Abortion will remain illegal in Mexico for now, as Mexican President Andrés Manuel López Obrador announced in a press conference that pro-abortion legislation would be halted.
Last month, the committee in the Mexican Chamber of Deputies issued a favorable opinion of constitutional reforms, potentially leading to abortion’s legalization. Terms like “reproductive autonomy” and “sexual and reproductive health services” were set to be added to the country’s constitution, until López Obrador and his National Regeneration Movement stepped in. In a press conference, López Obrador said the Mexican people should be the ones to decide.
“When there are highly controversial confrontational issues, points of view, the best thing is to consult the citizens,” he said, adding that he recommends Mexican lawmakers let “citizens be consulted on controversial issues, where there are substantive differences. Consultation and that the people decide, let the people decide.”
Rodrigo Iván Cortés, president of the National Front for the Family, told ACI Prensa that they spoke with leaders of the National Regeneration Movement in the Chamber of Deputies and the Senate to urge them against legalizing abortion. Cortés pointed out that it was López Obrador’s own National Regeneration Movement pushing for the pro-abortion legislation, but they were still able to sway the lawmakers for now.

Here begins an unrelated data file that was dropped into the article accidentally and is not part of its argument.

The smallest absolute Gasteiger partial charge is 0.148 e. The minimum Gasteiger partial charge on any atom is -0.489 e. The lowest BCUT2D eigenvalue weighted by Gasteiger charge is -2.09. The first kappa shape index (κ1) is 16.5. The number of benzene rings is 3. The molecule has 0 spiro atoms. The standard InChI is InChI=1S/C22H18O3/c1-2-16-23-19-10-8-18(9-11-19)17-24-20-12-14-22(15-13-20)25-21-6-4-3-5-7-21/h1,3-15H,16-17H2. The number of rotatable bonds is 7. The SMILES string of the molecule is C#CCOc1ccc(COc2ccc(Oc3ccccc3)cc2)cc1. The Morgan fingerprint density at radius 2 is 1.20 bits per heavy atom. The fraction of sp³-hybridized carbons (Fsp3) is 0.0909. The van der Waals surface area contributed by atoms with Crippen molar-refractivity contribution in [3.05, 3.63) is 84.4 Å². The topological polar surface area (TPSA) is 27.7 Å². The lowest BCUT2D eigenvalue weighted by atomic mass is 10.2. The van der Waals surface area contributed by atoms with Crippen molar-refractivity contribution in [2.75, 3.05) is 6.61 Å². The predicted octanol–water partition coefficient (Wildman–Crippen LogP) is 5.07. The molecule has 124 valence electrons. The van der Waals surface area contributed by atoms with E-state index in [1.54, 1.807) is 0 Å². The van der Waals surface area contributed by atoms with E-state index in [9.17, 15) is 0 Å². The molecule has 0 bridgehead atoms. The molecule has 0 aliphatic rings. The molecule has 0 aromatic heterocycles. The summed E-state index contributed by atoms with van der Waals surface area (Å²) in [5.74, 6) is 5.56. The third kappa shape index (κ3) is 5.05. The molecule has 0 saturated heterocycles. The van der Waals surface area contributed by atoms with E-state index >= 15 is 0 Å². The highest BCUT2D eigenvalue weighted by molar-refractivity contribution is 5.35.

“We obtained from him, clearly, the word that, despite the fact that it has already been introduced and that it has already been sent to committees, it would not go to a full session of the legislature,” Cortés said. “We can say that for now this is being sent to the‘ freezer,’ but we must not drop our guard. We know why we are like this right now, because legislators who did not tell the truth in the last election campaign came to hold their seat in Congress with secret agendas, with unspoken interests.”
The abortion industry has been pushing against the pro-life sentiment which remains widespread throughout Central America. Planned Parenthood and other international abortion advocacy groups have put immense pressure on Central and South American countries to legalize abortion, though so far, they have only been successful in Argentina, even though a reported 60% of Argentinians opposed legalizing abortion.
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